National Weather Summary for Thursday, May 18, 2017
by David Moran, on May 18, 2017 10:39:36 AM
UA severe weather outbreak is expected for portions of the Central and Southern Plains Thursday in association with an area of low pressure over southeastern Colorado. A few thunderstorms may develop across portions of the Great Lakes and Northeast ahead of a cold front. Late season snow is expected across portions of Montana, Wyoming, and Colorado.
- Severe Weather Outbreak Likely Thursday for Portions of the Central and Southern Plains
- Thunderstorm Potential for the Great Lakes and Northeast on Thursday
- Late Season Snow for Portions of the Rockies Thursday and Friday
- Severe Thunderstorms Expected from Central and Southern Plains to Central Appalachians on Friday
- Strong to Severe Thunderstorms Saturday from Mid-Mississippi Valley into Texas
Severe Weather Outbreak Likely Thursday for Portions of the Central and Southern Plains
Significant severe weather is expected across portions of the central and southern Plains today.
In the early afternoon hours, a dryline will setup from southwest Kansas southward through western Oklahoma into northwest Texas. This dryline will create a boundary for supercells to develop along. Depending on the timing of initiation, these supercells will pose a threat for all severe weather hazards with the tornado outbreak threat being the highest over northwestern Oklahoma and south central Kansas. Very large hail will also be a major threat with these storms. It should be noted that there is still some uncertainty in the timing and areal coverage of the severe storms across Oklahoma today, and all interests in the area should closely monitor weather conditions into tonight.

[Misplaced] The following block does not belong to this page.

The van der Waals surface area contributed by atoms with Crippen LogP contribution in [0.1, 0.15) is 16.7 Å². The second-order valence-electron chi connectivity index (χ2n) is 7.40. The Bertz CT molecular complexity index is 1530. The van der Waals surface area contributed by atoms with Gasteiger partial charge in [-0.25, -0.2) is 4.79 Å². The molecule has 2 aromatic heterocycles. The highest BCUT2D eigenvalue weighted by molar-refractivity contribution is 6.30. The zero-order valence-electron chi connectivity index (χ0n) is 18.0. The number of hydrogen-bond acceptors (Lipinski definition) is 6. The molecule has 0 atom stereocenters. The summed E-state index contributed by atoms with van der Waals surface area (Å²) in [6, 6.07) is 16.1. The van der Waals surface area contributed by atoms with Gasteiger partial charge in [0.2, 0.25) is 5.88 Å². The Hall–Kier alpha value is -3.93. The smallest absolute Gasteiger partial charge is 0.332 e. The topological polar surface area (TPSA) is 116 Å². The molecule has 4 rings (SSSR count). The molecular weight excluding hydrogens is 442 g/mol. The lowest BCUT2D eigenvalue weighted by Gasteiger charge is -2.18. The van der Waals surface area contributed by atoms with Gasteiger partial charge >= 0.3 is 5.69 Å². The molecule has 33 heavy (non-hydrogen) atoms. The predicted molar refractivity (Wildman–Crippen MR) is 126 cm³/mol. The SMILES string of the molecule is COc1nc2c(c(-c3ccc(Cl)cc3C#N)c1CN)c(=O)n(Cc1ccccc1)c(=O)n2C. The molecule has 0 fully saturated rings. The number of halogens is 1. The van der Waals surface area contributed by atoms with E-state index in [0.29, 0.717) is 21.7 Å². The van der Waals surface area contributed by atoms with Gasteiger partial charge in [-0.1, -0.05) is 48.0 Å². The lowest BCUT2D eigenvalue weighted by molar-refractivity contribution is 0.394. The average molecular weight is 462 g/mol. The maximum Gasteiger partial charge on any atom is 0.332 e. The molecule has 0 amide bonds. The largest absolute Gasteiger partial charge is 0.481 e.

By the evening hours, these storms will continue off to the northeast and will likely evolve into one or more line segments. Although all threats are still possible going into the evening hours, severe wind and hail will be the greatest threats.
Further south in Texas, scattered thunderstorms will be likely with the biggest threat being large hail and strong to severe wind.
Update 1:22pm CDT: PDS Tornado Watch in effect for portions of Oklahoma and Texas until 8pm CDT.
PDS Tornado Watch
Update 1:57pm CDT: Severe thunderstorms capable of large hail and damaging winds moving across southwestern Oklahoma and northwestern Texas.
Radar 1:57pm CDT
Update 2:05pm CDT: Tornado Warning NW of Altus, OK.
Radar 2:05pm CDT
Update 2:20pm CDT: Tornado Watch for portions of northern and central Texas until 10pm.
Update 2:49pm CDT: Tornado Warning in NW Texas until 3:15pm CDT.
Radar 2:47pm CDT
Update 3:11pm CDT: Tornado Watch until 10pm for portions of Kansas and Missouri.
Update 3:25pm CDT: PDS Tornado Watch for portions of central and southern Kansas until 11pm CDT.
Update 3:45pm CDT: Tornado Warning in northwestern Oklahoma.
Radar 3:45pm CDT
Update 4:03pm CDT: Confirmed tornado near Corn, OK.
Radar 4:03pm CDT
Update 4:08pm CDT: Tornado Warning in northwestern Oklahoma.
Radar 4:08pm CDT
Update 4:14pm CDT: Tornadic supercell approaching Weatherford, OK.
Radar 4:14pm CDT
Update 4:35pm CDT: Tornado reported near Chester, OK.
Update 4:43pm CDT: Tornado Warnings in northwestern Oklahoma.
Update 4:55pm CDT: Tornado Warnings in Kansas.
Radar 4:55pm CDT
Major Cities in Region: Dodge City, KS, San Antonio, TX, Oklahoma City, OK, Wichita, KS, Dallas, TX, Tulsa, OK, Omaha, NE, Kansas City, MO
Thunderstorm Potential for the Great Lakes and Northeast on Thursday
There is a potential for severe weather across portions of the northeast United States. Later this afternoon, a line of showers and thunderstorms will develop out ahead of a cold front and move southeastward into the evening hours. The primary concern will be strong to severe wind gusts and perhaps some large hail.